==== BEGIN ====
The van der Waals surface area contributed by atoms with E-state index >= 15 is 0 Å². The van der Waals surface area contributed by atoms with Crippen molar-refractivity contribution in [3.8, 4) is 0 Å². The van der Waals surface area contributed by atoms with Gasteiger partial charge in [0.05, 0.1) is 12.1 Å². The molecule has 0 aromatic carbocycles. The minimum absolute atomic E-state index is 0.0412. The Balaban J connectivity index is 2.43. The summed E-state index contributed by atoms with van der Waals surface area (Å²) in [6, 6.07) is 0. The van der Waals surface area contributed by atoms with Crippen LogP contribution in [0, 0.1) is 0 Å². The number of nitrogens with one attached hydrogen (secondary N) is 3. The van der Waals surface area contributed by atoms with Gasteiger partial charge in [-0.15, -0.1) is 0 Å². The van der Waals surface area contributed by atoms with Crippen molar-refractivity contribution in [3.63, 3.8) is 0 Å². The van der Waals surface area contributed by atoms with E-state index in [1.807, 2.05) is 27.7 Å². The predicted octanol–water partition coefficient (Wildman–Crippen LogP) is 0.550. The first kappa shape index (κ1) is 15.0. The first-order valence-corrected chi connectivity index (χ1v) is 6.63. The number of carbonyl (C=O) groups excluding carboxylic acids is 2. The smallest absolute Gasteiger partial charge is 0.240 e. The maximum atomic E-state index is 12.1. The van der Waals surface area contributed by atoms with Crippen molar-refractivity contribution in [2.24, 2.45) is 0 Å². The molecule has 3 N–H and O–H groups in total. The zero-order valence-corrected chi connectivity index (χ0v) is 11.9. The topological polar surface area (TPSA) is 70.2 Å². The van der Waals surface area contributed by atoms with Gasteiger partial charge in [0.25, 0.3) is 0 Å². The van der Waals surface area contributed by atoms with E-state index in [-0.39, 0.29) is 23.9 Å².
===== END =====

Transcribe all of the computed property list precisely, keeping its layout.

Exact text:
The van der Waals surface area contributed by atoms with E-state index >= 15 is 0 Å². The van der Waals surface area contributed by atoms with Crippen molar-refractivity contribution in [3.8, 4) is 0 Å². The van der Waals surface area contributed by atoms with Gasteiger partial charge in [0.05, 0.1) is 12.1 Å². The molecule has 0 aromatic carbocycles. The minimum absolute atomic E-state index is 0.0412. The Balaban J connectivity index is 2.43. The summed E-state index contributed by atoms with van der Waals surface area (Å²) in [6, 6.07) is 0. The van der Waals surface area contributed by atoms with Crippen LogP contribution in [0, 0.1) is 0 Å². The number of nitrogens with one attached hydrogen (secondary N) is 3. The van der Waals surface area contributed by atoms with Gasteiger partial charge in [-0.15, -0.1) is 0 Å². The van der Waals surface area contributed by atoms with Crippen molar-refractivity contribution in [3.63, 3.8) is 0 Å². The van der Waals surface area contributed by atoms with E-state index in [1.807, 2.05) is 27.7 Å². The predicted octanol–water partition coefficient (Wildman–Crippen LogP) is 0.550. The first kappa shape index (κ1) is 15.0. The first-order valence-corrected chi connectivity index (χ1v) is 6.63. The number of carbonyl (C=O) groups excluding carboxylic acids is 2. The smallest absolute Gasteiger partial charge is 0.240 e. The maximum atomic E-state index is 12.1. The van der Waals surface area contributed by atoms with Crippen molar-refractivity contribution in [2.24, 2.45) is 0 Å². The molecule has 3 N–H and O–H groups in total. The zero-order valence-corrected chi connectivity index (χ0v) is 11.9. The topological polar surface area (TPSA) is 70.2 Å². The van der Waals surface area contributed by atoms with Gasteiger partial charge in [0.25, 0.3) is 0 Å². The van der Waals surface area contributed by atoms with E-state index in [-0.39, 0.29) is 23.9 Å².